UNCP's Ambassadors decorate tree at Chancellor's Residence



From left: Kahlid Tapia, Kendra Wilson, Janet Whitley, Aleeshi Herring, Cerece Grier (on ladder), Marvin Andrade, Kisha Hunt and Kelvin Hunt

As the house lights went down, the crowd let out an awe-inspired gasp, and a Christmas carol broke out.

The scene was not at the Givens Performing Arts Center on the campus of The University of North Carolina at Pembroke but at the Chancellor's Residence. On a gray December 3 afternoon, the student Ambassadors decorated the Alumni Christmas Tree.

"This event traditionally kicks off the holiday season at the Residence," Mrs. Barbara Meadors said. "Once the tree goes up and the ornaments go on, the Ambassadors sing, then .. 'tis the season.'"

The Ambassadors, who are student representatives in the Office of Admissions, were appropriately awe-inspired by the experience. Some had never seen a live Christmas tree before, let alone one like the 12-foot tree in the Main Room of the Chancellor's Residence.

"It's big, really big," said Aleeshi Herring, a sophomore. "I have never seen a real tree in someone's home before. I'm from New York."

"It's nice," said Cherece Grier, a junior from Fayetteville. "I like the big red (glass) ornaments, the doves and the snowflakes."

The Alumni Christmas Tree is one of many traditions initiated at the Chancellor's Residence by the Chancellor's wife, Barbara Meadors. The Residence will host hundreds of students, faculty and alumni during the holidays and thousands more during the year.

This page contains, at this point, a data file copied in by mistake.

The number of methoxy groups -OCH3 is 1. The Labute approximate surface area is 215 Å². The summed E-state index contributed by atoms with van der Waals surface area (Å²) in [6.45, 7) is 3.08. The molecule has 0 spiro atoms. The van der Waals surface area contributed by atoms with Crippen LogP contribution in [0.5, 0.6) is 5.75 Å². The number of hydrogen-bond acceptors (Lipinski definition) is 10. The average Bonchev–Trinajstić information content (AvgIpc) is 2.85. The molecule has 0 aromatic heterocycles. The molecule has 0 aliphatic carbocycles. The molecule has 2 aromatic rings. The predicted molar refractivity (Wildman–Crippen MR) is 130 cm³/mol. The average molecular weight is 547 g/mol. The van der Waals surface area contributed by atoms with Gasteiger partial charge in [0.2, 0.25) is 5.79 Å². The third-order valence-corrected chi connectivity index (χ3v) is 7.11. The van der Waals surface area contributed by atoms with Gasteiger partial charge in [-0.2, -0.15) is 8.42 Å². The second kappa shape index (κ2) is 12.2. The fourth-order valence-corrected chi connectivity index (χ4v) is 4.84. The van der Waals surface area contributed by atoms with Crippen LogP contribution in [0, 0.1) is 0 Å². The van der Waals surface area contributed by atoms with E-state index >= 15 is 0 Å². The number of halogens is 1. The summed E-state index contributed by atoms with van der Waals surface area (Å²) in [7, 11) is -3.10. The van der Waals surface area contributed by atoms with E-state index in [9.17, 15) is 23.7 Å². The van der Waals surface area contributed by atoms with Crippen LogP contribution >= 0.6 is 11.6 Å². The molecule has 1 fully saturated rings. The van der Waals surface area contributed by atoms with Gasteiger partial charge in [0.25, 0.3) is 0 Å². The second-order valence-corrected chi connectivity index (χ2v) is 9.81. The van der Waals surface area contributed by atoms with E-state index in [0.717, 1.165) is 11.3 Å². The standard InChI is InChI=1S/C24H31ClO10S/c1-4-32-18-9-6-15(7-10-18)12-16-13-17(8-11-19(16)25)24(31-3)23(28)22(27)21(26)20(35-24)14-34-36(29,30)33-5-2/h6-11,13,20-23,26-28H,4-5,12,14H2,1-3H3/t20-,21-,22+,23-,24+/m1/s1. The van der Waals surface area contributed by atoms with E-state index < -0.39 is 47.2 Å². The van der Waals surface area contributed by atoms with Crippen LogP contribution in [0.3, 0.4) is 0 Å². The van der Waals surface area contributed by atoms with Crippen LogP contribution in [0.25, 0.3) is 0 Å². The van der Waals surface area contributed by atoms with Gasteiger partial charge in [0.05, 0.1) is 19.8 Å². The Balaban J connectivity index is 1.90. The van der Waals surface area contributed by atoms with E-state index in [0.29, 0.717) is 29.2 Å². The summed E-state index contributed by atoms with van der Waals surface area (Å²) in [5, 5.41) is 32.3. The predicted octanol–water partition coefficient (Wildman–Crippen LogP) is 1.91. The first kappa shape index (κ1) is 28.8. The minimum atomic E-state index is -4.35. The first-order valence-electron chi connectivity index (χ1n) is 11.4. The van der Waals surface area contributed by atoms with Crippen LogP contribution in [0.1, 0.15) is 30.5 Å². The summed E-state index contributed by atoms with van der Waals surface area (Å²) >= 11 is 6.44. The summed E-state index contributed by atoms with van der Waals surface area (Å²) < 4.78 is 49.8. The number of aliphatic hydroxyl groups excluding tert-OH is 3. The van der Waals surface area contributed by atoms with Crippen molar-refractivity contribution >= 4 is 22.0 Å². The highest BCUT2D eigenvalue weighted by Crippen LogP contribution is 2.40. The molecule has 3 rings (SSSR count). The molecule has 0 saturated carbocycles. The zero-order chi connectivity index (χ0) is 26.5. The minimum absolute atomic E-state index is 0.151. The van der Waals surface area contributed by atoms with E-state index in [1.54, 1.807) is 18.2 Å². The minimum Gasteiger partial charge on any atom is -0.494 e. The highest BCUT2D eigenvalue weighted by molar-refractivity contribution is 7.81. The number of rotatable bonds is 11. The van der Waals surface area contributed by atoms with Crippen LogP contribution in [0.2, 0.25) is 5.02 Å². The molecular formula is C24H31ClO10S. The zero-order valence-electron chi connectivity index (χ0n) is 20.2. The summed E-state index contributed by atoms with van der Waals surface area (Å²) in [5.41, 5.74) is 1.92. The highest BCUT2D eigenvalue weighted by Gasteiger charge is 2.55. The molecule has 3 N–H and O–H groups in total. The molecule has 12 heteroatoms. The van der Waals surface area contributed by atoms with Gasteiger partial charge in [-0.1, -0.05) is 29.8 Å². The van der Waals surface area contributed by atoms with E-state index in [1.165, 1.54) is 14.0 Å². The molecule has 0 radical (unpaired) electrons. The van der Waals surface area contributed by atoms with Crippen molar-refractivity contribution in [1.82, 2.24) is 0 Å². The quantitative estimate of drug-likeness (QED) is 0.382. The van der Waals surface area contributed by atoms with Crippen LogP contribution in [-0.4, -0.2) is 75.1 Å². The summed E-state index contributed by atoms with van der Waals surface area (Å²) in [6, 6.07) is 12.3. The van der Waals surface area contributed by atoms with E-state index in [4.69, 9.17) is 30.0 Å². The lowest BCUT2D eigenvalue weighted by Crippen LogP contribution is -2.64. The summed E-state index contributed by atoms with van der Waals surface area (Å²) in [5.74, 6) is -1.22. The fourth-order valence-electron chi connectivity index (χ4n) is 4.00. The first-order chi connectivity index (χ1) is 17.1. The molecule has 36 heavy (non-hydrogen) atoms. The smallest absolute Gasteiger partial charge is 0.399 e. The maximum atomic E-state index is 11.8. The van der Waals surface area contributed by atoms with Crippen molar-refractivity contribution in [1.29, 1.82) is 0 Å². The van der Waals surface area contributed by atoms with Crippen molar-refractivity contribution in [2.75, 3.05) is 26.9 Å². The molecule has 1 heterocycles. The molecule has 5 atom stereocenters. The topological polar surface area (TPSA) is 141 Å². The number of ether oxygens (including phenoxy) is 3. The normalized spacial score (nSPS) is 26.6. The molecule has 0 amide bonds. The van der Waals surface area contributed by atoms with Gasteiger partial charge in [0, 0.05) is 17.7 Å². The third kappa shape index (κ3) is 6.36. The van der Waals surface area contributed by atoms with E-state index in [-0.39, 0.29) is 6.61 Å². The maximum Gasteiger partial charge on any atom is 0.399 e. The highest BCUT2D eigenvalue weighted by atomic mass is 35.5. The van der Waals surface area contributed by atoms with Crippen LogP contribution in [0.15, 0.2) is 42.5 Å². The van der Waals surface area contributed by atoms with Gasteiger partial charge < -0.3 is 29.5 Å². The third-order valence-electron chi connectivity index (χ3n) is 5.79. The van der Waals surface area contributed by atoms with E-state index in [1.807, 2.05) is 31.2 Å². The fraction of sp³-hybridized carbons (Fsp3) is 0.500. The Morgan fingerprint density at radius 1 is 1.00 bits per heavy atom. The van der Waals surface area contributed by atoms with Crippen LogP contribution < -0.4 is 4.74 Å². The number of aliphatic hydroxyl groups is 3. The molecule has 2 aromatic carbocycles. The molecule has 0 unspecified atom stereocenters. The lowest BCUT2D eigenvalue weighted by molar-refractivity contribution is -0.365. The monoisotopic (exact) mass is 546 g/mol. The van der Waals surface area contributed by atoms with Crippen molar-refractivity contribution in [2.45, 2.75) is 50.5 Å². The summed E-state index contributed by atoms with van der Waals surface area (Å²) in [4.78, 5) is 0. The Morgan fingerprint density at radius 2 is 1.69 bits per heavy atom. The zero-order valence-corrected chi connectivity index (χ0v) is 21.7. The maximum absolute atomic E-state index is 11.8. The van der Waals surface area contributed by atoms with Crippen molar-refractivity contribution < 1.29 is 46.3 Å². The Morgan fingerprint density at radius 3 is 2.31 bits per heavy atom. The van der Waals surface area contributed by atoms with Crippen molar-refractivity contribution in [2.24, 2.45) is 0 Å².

From left: Kisha Hunt, Cherece Grier, Janet Whitley, Valisha Adams, Kendra Wilson and Aleeshi Herring

"The tree is a tradition that was started when Chancellor (Allen C.) Meadors and I moved into the Residence," Mrs. Meadors said. "Every year at the Alumni Holiday Drop-in, we encourage Alumni to contribute an ornament, that we enter into a permanent catalog."

Jackie Clark, Vice Chancellor for Enrollment Management, added some perspective to the event.

"To have current students hang ornaments that were contributed from our alumni, connects the past with the present, new with old," Clark said. "There are 20 Ambassadors, whose official role is to represent the University, primarily as tour guides for prospective students and their parents. They are well-rounded students, who excel academically and socially at the University."

While the Chancellor's Residence got dressed in its annual holiday finery, nothing stands still at the University. As the ornaments were hung, another tradition took root.

"This year a new tradition got its start at the Residence," Mrs. Meadors said. "As a community service project, we are filling holiday gift bags for patients at the Veterans Administration Hospital in Fayetteville."

"The Chancellor and I are contributing paperback books for the gift bags, and our 'elves' are putting a Christmas ornament in each bag for patients to give as gifts, because they are unable to get out and shop for themselves."

Admissions Officer Kalid Tapia did the honors by placing the angel on top of the three, and then he led the Ambassadors in a rousing rendition of "The Twelve Days of Christmas." For the students, there were just a few more days of classes before holiday break.